Wednesday, August 1, 2012

Creating Parallel Systems in Schools

I wanted to pass along the following excerpt offered by Saul Kaplan:

Here’s how the idea works.  Instead of going to war to transform an entrenched operating model, create real world sandboxes right next door in which a new generation of transformative operating models can be explored.  The imperative is to do R&D for new business models and systems the way organizations do R&D for new products and technologies today.   The trick is to explore and test new models while at the same time continuing to pedal the bicycle of the current model.  This requires establishing adjacent innovation platforms with the freedom to explore new ways to create and deliver value, especially approaches that are disruptive to the current model.  Adjacent innovation platforms must have the freedom to experiment with different rules and financial models.  Connected adjacencies require senior leadership sponsorship, support, and protection or they will fail. They must be free to recombine and connect capabilities in new ways unconstrained by the existing organization.  Those working in the adjacencies must be empowered to borrow and flexibly deploy capabilities and technologies from inside and outside the organization in novel ways. - Innovate Through Connected Adjacencies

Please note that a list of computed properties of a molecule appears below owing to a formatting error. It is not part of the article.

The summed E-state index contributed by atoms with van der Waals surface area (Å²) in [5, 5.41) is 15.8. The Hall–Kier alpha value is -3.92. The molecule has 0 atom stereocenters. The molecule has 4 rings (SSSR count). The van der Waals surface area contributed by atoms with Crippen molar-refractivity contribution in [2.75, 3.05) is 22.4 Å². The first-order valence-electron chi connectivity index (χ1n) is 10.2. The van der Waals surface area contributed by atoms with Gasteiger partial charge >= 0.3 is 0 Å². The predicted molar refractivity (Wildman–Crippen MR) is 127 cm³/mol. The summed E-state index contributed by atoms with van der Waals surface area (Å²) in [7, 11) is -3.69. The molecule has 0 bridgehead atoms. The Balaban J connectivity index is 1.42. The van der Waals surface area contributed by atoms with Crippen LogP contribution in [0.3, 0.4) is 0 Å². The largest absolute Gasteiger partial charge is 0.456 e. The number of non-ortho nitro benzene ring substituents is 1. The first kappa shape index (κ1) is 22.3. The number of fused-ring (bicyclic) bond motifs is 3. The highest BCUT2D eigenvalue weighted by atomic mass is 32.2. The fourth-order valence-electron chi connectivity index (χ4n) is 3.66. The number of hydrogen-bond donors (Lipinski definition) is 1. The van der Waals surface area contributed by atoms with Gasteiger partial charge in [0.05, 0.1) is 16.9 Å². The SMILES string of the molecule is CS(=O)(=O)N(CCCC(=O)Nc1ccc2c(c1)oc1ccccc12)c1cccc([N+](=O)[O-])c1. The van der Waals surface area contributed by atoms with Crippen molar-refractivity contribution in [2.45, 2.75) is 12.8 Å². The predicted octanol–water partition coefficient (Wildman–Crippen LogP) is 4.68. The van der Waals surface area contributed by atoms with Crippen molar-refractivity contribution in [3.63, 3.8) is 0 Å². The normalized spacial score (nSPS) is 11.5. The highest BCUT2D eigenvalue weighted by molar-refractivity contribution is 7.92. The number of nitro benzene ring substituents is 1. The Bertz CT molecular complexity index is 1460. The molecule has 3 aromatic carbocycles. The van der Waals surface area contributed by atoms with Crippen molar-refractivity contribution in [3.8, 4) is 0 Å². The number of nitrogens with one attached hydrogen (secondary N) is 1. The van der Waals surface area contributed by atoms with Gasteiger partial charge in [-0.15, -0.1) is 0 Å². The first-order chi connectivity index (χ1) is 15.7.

Simply, where do these, as Kaplan frames it, "innovation sandboxes" exist in schools?  In education parallel systems seem to be a rarity.  There are isolated examples of prototypes systems.  At the school where I work we have one such prototype in place with the Classics Academy.  However, it has been a struggle to increase the size of the program as students feel an overwhelming pressure to enroll in more "traditional" courses. 

Kaplan's idea of connected adjacencies deserves consideration.  Beyond the inherent faults in promoting a one size fits all paradigm, how else do you challenge current structures/practices unless there is a competing model to draw comparisons against?  An important element of the Classics Academy and other similar curricular initiatives is that an alternative is being forged.  The status quo is being challenged.  Organically, students, educators and parents are compelled to observe, analyze and reflect upon what is best for kids and a community.  Without supporting prototypes, we limit our chances to improve the quality of education offered in our schools.